In this context, its also worth noting that several of the alleged examples of countries which have reduced malaria through the widespread use of DDT (Swaziland and Mozamabique are two examples cited in the Wikipedia article on DDT) are in Africa. So, African coutnries use DDT more extensively and yet still have higher malaria fatality rates.

  39. jquiggin
    July 1st, 2005 at 17:54 | #39

    I thinl we’ve finally hammered this one into the ground, at least until next time.

  40. rog
    July 2nd, 2005 at 09:48 | #40

    Part of the confusion maybe put down to ~300 million cases pa globally with more than 1 million deaths, ~90% being in Africa. WHO attribute the high African rate to a more virulent strain spread by a more efficent mosquito.

    Its not simply a matter of how many deaths there are to malaria, there can lasting effects on those who survive malaria – children can have brain damage and mothers can have secondary ailments eg of perinatal mortality, low birth weight and maternal anaemia. Severe anaemia leads to blood transfusions which can lead to HIV.

    WHO estimates on the economic impact of Malaria in some African countries as -1.3% of growth pa which would have a cumulative effect.

    “Costs to individuals and their families include: purchase of drugs for treating malaria at home; expenses for travel to, and treatment at, dispensaries and clinics; lost days of work; absence from school; expenses for preventive measures; expenses for burial in case of deaths.

    Costs to governments include: maintenance of health facilities; purchase of drugs and supplies; public health interventions against malaria, such as insecticide spraying or distribution of insecticide-treated bed nets; lost days of work with resulting loss of income; and lost opportunities for joint economic ventures and tourism.”(ref CDC)

  41. July 2nd, 2005 at 19:33 | #41

    JQ wrote: “JF Beck. The quotes you’ve assembled are old stuff as far as I’m concerned. I have to wonder whether you’ve followed the debate at all, or just jumped in to support your side in the topic du jour.”

    This isn’t the first time you’ve caught yourself out by accusing me of ignorance on a topic. On 28 April you posted the following comment at Jennifer Marohasy’s blog: “JFB, moving a post doesn’t break links or delete existing comments and it doesn’t ‘remove the existing post’. Your other points have been answered above. I suggest you take the time to learn a bit about how blogs work before engaging in further debate on this topic.” In fact, since moving to WordPress, the updating method you were then using did in fact break links, as noted in comments by Tim Lambert: “I linked to JQ’s April 21 2004 posting when he posted it. That link still works. The post was not deleted. Since then has switched to wordpress which includes the data in the permalink, so changing the date breaks links.â€? You have so far refused to correct your original, incorrect, assertion.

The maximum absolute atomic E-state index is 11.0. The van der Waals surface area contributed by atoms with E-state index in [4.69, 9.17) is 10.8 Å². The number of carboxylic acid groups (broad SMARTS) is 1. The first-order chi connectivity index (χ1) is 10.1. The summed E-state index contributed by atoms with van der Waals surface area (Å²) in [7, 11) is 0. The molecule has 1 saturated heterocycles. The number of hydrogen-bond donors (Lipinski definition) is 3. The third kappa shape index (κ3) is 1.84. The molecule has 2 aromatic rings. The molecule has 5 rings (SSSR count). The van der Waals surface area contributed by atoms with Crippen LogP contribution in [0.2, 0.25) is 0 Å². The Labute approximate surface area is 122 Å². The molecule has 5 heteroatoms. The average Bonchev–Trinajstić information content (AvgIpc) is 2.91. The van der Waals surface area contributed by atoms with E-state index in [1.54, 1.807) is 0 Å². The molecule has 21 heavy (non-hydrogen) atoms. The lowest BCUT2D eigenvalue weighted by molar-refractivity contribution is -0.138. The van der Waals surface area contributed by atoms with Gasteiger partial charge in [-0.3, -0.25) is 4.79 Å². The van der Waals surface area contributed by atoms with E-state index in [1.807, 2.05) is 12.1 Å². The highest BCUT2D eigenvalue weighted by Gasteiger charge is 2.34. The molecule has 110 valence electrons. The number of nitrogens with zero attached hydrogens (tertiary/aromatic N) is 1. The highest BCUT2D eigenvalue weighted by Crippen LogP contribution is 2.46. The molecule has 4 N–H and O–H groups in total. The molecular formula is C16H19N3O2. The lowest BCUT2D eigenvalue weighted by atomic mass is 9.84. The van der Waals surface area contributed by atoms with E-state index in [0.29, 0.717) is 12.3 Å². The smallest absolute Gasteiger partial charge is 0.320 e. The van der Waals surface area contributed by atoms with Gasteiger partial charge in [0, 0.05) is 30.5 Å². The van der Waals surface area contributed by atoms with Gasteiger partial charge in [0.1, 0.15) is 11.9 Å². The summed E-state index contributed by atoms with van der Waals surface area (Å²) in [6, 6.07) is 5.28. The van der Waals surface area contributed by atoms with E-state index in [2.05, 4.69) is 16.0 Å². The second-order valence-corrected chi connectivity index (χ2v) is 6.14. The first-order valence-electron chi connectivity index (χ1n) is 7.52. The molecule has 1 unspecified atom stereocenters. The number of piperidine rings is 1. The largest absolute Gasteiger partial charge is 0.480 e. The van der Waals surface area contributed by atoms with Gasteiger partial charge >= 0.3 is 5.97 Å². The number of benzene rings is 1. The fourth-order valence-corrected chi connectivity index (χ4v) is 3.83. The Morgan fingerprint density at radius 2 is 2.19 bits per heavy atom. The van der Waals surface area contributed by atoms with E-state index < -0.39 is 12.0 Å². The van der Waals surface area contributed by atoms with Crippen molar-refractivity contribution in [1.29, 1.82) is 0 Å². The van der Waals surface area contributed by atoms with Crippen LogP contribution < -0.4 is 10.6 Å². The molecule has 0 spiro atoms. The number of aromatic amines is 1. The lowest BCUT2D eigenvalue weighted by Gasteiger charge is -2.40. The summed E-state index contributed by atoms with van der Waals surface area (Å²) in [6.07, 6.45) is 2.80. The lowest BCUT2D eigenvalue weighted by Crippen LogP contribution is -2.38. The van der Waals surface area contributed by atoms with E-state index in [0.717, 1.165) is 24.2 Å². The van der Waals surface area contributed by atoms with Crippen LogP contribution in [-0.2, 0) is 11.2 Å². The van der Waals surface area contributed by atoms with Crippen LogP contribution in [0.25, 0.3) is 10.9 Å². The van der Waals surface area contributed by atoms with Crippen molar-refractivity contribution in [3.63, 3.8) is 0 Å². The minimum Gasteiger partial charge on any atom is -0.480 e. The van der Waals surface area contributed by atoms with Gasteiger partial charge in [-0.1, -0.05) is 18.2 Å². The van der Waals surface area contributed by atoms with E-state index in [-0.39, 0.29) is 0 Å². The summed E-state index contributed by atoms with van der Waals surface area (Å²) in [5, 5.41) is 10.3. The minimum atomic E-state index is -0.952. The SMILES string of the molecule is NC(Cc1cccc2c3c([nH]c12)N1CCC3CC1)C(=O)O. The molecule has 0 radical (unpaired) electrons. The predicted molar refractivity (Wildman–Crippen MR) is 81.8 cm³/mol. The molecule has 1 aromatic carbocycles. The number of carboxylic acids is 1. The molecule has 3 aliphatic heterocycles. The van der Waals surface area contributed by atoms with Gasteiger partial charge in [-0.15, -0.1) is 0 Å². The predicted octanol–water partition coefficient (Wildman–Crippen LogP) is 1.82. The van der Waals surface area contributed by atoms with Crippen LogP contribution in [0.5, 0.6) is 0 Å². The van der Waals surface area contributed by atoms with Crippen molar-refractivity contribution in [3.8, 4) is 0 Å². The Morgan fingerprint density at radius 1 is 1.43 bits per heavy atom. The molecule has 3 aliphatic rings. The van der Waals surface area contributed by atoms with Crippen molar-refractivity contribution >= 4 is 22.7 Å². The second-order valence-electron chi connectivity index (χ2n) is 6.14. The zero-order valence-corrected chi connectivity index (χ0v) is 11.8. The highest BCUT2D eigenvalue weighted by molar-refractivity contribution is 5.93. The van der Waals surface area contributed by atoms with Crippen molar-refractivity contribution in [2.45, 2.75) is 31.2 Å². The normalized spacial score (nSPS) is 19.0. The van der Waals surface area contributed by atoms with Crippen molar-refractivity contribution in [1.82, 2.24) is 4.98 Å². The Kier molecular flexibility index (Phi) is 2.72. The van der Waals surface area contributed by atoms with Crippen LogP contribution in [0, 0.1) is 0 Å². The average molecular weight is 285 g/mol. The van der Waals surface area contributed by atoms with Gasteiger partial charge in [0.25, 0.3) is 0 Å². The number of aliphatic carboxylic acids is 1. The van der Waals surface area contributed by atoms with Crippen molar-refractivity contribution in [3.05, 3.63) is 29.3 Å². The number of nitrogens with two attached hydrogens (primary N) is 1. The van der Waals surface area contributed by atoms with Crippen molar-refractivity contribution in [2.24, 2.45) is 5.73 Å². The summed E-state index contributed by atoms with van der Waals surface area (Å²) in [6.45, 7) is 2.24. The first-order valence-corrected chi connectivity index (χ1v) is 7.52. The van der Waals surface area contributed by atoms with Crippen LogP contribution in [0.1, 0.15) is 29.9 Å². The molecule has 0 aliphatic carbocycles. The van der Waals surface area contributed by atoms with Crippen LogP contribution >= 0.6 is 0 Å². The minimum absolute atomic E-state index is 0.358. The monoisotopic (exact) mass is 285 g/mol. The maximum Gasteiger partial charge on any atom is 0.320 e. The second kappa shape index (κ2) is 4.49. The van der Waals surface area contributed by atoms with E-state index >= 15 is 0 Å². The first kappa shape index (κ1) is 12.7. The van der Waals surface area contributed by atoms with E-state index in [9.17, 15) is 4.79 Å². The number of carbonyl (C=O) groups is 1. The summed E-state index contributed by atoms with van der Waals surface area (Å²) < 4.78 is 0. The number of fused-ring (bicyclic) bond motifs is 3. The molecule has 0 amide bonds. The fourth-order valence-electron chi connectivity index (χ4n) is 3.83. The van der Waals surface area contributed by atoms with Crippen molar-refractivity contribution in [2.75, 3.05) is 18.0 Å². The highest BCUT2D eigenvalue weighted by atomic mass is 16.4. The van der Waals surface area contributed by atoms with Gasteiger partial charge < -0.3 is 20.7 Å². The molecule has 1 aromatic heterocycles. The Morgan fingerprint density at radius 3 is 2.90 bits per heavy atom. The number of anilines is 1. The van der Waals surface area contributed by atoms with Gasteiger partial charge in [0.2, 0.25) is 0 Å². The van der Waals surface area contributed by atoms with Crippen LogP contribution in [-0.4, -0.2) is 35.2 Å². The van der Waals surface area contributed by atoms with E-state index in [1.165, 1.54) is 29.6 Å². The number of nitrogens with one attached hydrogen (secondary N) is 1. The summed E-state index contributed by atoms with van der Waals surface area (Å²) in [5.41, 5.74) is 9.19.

I have indeed followed the DDT debate, whereas you apparently have not. If you had keep up to speed you would be aware that I wrote the following on 20 May: “Such anti-DDT pressure was even more intense in the lead up to the implementation of the ill-fated total DDT ban. So great was the pressure not to use DTT back then that in his Lancet article, Roberts et al specifically refer to a ban and even use the heading, Consequences of the ban.�

    Following the rejection of the de jure DDT ban, the de facto ban, which is neither total nor totally effective, slowly eroded. That doesn’t mean that the ban has been lifted: on the contrary, environmentalists still seek to force non-use of DDT. Fortunately, an increasing number of observers have figured out what’s really going on and have openly challenged the anti-DDT camp.

    For my most recent post I purposely posted excerpts from a range of sources, many of which are indeed old, but relevant nonetheless. Each excerpt contains a bolded portion relating specifically to pressure applied in furtherance of the de facto ban. Just so there’s no doubt as to the meaning of ban, I posted the following at Deltoid: “One of the meanings of ban according to the Oxford English Dictionary: ‘Practical denunciation, prohibition, or outlawry, not formally pronounced, as that of society or public opinion.’� This perfectly describes the de facto DDT ban.

    By the way, when are you going to correct the incorrect assertion made at Jennifer Marohasy’s?

  42. jquiggin
    July 3rd, 2005 at 09:59 | #42

    JF Beck, the dispute we had referred to a post shifted when I was using MT, which doesn’t break links, and to your suggestion that in moving the post to a more prominent position, I was trying to break critical links to that post. It’s true that this is a problem with WordPress, and I’m happy to correct this trivial error here. I’ve also avoided redating posts under WordPress for this reason. Can we move on now?

    As regards your semantic exercises, I guess DDT is banned in the same sense in which Saddam had weapons of mass destruction, evolution is only a theory, many climate scientists dispute the theory of global warming etc etc.

  43. October 14th, 2005 at 08:52 | #43

    Ever heard of Roger Kerr? Check out:

  44. jquiggin
    October 14th, 2005 at 09:01 | #44

    Roger and I go back a long way

  45. d
    October 14th, 2005 at 17:43 | #45

    I continue to be disappointed, JQ, at your odd refusal to also unknowledge that Green activism pressurised countries to stop using DDT with tragic results.
    To you its as if the leadup to the Joburg whingding never occurred.